tens of thousands.
THE TRUE DEFINITION OF TERRORISM
With terrorism dominating the world's agenda, the definitions of terror, terrorist, and terrorism assume a whole new importance. Many countries define terrorism, draw up terrorist profiles, and publish lists of terrorist organizations in the light of their own national interests. "Terrorist organizations" to some countries are freedom fighters to others. What one country sees as "terrorist nations," another welcomes as "loyal allies." Therefore, who defines terrorism? Who decides-and how do they decide-what a terrorist is? To establish a criterion, one can point out two distinct characteristics of terrorism:
1) Targeting civilians: Any occupied country has the right to resist an army occupying its territory. But if that resistance includes attacks on civilian targets, any justification ceases to apply, and terrorism begins. As we'll see later on in this book, this definition is entirely in accord with Islamic rules on war. The Prophet Muhammad (may God bless him and grant him peace) commanded his followers to do battle against those who declared war on them. But he also ordered them to never regard civilians as targets. On the contrary, every Muslim was ordered - and still obliged - to take great care to ensure the safety of non-combatants.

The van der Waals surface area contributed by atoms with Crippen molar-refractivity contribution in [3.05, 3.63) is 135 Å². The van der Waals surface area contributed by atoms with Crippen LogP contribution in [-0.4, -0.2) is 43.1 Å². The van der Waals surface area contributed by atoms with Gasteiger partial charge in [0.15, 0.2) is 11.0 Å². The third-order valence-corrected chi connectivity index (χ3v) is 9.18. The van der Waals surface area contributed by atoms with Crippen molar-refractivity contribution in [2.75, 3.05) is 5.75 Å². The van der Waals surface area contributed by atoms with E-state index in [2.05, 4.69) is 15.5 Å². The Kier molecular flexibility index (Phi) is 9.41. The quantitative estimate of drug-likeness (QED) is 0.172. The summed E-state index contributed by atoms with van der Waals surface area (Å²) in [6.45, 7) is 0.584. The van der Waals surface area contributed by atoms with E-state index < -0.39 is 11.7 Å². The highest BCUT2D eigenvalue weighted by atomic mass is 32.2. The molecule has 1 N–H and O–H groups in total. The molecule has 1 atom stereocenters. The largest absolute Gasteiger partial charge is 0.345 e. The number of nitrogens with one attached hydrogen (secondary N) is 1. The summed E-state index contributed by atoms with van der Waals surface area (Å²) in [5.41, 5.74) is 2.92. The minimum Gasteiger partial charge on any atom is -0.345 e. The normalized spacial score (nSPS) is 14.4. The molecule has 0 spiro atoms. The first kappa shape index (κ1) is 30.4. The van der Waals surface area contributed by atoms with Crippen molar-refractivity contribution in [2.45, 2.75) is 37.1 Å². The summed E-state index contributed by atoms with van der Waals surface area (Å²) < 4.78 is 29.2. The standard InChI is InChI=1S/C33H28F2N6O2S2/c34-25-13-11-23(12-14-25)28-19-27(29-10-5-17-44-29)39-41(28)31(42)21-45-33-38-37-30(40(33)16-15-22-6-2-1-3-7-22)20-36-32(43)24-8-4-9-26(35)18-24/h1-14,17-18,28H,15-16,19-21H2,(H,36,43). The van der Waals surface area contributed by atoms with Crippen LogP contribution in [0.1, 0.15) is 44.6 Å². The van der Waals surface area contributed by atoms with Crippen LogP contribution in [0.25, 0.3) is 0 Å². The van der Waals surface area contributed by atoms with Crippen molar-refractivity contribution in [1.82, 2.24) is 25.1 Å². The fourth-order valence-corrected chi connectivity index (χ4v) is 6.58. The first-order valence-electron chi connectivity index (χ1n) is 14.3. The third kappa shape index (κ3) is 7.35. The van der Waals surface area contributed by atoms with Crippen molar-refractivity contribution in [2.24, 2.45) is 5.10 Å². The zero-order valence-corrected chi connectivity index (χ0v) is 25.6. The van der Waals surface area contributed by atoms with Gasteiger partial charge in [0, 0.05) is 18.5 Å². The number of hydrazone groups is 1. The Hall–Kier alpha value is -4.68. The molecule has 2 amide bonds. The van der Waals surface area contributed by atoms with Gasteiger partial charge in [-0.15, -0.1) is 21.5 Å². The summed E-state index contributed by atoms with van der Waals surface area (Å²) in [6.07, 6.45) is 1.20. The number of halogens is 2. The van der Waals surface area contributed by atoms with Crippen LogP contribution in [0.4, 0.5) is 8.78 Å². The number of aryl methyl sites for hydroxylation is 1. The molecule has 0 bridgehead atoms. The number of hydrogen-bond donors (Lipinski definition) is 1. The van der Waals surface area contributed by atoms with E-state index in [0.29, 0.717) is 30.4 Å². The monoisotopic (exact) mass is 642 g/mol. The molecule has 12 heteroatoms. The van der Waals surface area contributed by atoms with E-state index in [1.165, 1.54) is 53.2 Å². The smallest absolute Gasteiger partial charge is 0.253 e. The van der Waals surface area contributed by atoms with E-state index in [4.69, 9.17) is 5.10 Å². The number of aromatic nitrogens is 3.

2) Destroying Peace: If no state of war exists, then terrorism can also include attacks on military or official targets. Attacks intended to break down peaceful relations between countries or communities are acts of terrorism, even when aimed at military targets.
All attacks that threaten peace, or that are aimed at civilian targets, even in a state of war, are terrorism. There can be no question of defending, approving or justifying such attacks. There can be no question of defending, approving or justifying such attacks. However, such violence is very widespread in the modern world. That's why any war on terrorism needs to be wide-ranging. Its every stage should be carefully planned, with its final aim the total eradication of the entire concept. That, in turn, requires individuals in every nation to totally distance themselves from terrorism. Every form of terrorism must be unequivocally condemned-whatever its causes or aims, no matter what its targets, where it arises, or how it is carried out. Similarly, anyone sincerely opposed to terrorism should show the same empathy for the thousands of innocent victims it has slaughtered-not only at the World Trade Center, but in attacks in Japan and Spain, in East Turkestan and Indonesia, in the massacre of more than half a million Hutus in Rwanda, in the murder of defenseless people in Palestine, Israel, and all across the globe.